Becker said “one of the biggest misconceptions that both students and parents do not understand is that this is not a dollar amount paid to students. Rather, it represents an opportunity for a student to find a job, work at that job and then earn the money in the form of a monthly paycheck.”

Although most students who participate in work study have prior work experience, this is especially true for some that haven’t had a job previously are surprised at the responsibilities attached to getting the position.

“Work study gives them the opportunity to understand how that part of the world works,” Becker said. “It is a real job – you can be hired and fired. I can’t emphasize that part of it enough.”

Students might be surprised at what goes along with having a working position, they might also not realize that just because a job is available, doesn’t make it guaranteed. Becker said another major misunderstanding is the belief that every student can have a job.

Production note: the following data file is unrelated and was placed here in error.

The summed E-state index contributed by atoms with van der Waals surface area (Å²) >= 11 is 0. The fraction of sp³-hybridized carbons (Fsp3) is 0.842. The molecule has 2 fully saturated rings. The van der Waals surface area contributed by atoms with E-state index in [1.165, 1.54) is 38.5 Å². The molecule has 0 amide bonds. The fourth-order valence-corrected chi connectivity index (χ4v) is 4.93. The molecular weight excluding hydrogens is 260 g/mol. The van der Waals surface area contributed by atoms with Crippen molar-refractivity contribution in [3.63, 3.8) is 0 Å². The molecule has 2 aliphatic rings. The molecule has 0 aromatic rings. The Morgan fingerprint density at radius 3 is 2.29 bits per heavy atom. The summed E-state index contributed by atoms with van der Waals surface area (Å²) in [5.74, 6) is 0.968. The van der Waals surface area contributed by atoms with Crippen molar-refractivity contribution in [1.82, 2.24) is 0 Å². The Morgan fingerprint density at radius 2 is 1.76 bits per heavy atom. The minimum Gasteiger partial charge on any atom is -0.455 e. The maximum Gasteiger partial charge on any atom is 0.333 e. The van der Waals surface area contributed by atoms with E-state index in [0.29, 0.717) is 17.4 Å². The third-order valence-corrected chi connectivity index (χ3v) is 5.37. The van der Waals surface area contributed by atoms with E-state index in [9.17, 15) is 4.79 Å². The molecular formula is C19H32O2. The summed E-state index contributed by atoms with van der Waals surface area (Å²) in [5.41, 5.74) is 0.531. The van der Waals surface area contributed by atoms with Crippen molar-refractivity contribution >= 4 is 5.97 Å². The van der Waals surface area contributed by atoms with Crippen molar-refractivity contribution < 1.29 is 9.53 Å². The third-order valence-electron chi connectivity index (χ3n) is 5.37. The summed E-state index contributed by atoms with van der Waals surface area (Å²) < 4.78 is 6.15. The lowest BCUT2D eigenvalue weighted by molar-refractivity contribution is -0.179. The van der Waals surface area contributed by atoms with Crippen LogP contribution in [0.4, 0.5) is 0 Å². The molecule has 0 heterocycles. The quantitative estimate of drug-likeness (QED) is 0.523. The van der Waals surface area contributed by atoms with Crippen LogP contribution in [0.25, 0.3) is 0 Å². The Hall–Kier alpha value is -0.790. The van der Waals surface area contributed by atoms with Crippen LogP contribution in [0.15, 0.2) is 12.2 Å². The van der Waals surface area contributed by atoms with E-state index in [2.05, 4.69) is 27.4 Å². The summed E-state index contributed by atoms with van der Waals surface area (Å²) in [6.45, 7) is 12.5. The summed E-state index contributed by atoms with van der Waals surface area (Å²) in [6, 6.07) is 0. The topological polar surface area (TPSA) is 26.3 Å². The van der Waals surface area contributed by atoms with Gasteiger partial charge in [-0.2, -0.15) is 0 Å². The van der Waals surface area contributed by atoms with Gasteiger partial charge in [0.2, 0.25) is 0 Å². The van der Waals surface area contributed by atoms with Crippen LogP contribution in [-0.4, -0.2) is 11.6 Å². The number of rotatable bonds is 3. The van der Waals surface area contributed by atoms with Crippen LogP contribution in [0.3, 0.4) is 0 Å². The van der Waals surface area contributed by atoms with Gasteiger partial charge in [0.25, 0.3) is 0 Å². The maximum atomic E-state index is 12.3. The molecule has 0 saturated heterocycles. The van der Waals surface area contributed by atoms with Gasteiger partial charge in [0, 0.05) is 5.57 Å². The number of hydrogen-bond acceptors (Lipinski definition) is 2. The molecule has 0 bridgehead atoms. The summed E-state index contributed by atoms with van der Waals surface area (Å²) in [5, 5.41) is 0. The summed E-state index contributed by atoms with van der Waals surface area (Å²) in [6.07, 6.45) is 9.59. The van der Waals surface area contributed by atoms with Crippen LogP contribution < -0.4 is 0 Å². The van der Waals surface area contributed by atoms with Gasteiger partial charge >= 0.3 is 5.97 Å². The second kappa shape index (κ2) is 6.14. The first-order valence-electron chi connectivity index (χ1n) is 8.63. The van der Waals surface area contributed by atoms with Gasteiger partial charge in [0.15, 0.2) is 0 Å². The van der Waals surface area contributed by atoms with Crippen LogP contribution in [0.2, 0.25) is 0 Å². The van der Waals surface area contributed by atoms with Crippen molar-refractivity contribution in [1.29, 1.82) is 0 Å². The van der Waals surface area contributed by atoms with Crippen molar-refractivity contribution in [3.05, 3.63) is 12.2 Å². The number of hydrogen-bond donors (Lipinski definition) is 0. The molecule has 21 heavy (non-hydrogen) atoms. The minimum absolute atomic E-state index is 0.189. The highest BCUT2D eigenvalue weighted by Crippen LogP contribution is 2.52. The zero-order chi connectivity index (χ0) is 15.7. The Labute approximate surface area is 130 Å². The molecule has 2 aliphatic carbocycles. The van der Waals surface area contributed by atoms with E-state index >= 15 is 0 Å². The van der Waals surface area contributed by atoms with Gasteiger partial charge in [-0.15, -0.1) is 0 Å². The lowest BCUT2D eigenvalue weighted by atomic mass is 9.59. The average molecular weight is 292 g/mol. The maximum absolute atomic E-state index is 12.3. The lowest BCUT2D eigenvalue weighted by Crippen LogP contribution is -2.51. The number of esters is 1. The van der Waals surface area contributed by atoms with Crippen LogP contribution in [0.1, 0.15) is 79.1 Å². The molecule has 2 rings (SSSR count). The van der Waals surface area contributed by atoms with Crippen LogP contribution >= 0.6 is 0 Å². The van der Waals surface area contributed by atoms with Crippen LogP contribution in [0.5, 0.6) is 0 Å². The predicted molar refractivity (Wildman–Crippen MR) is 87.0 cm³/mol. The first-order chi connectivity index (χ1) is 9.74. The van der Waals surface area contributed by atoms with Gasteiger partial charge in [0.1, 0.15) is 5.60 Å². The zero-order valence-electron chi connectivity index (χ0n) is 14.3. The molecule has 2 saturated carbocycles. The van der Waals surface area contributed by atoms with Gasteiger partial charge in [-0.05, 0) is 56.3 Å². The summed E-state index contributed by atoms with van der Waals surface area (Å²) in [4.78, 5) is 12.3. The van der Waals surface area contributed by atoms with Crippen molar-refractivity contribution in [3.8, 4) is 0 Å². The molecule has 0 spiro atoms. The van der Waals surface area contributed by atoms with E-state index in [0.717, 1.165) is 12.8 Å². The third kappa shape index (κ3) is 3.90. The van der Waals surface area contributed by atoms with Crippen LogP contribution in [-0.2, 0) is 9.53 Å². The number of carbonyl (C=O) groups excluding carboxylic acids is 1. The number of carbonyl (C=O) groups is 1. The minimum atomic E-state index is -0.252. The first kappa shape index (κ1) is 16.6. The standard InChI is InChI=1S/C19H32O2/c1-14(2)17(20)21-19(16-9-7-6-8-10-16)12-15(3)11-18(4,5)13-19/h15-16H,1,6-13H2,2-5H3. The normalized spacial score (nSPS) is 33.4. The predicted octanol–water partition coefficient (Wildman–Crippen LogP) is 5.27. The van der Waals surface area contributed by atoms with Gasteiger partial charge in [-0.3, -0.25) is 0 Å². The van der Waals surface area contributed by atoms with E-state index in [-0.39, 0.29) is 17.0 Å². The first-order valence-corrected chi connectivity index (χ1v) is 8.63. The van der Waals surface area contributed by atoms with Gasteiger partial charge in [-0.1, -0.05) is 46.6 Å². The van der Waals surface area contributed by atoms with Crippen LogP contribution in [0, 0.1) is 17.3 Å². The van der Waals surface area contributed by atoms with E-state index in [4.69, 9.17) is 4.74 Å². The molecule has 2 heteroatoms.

“People think we can hire everyone who wants a job, but that’s just not the case,” Becker said.

Becker said in terms of the federally-funded work study program, funds are limited. Work study jobs are available to those who qualify. The “first-come, first-serve” concept comes into play when securing those jobs.

If a student is concerned about not being quick enough in acquiring position, that’s where the institutional side can save them, as Becker said it makes up for some of the gap in the federal work study program and is able to provide for more opportunity than just on the federal level.

Considering the mistakes made regarding work study, some advice from those who see issues first-hand might be helpful.